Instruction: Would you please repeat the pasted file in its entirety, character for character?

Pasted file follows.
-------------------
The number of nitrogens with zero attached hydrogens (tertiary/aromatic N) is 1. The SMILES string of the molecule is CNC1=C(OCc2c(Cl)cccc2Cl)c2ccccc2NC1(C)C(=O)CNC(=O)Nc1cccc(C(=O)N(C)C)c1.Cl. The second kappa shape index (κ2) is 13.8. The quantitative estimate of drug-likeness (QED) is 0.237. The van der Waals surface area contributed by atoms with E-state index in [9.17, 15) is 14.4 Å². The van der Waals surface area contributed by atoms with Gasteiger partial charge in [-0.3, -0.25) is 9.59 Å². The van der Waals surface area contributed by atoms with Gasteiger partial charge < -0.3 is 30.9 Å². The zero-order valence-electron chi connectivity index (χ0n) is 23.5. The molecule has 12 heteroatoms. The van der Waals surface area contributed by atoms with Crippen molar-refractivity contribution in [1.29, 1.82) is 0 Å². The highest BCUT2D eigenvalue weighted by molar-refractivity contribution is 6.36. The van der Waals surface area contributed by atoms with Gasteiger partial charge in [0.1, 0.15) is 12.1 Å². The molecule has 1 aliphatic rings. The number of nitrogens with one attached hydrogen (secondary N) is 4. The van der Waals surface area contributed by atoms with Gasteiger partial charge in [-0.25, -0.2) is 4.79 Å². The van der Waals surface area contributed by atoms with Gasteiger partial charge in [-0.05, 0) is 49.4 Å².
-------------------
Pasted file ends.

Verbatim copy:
The number of nitrogens with zero attached hydrogens (tertiary/aromatic N) is 1. The SMILES string of the molecule is CNC1=C(OCc2c(Cl)cccc2Cl)c2ccccc2NC1(C)C(=O)CNC(=O)Nc1cccc(C(=O)N(C)C)c1.Cl. The second kappa shape index (κ2) is 13.8. The quantitative estimate of drug-likeness (QED) is 0.237. The van der Waals surface area contributed by atoms with E-state index in [9.17, 15) is 14.4 Å². The van der Waals surface area contributed by atoms with Gasteiger partial charge in [-0.3, -0.25) is 9.59 Å². The van der Waals surface area contributed by atoms with Gasteiger partial charge < -0.3 is 30.9 Å². The zero-order valence-electron chi connectivity index (χ0n) is 23.5. The molecule has 12 heteroatoms. The van der Waals surface area contributed by atoms with Crippen molar-refractivity contribution in [1.29, 1.82) is 0 Å². The highest BCUT2D eigenvalue weighted by molar-refractivity contribution is 6.36. The van der Waals surface area contributed by atoms with Gasteiger partial charge in [0.1, 0.15) is 12.1 Å². The molecule has 1 aliphatic rings. The number of nitrogens with one attached hydrogen (secondary N) is 4. The van der Waals surface area contributed by atoms with Gasteiger partial charge in [-0.25, -0.2) is 4.79 Å². The van der Waals surface area contributed by atoms with Gasteiger partial charge in [-0.05, 0) is 49.4 Å².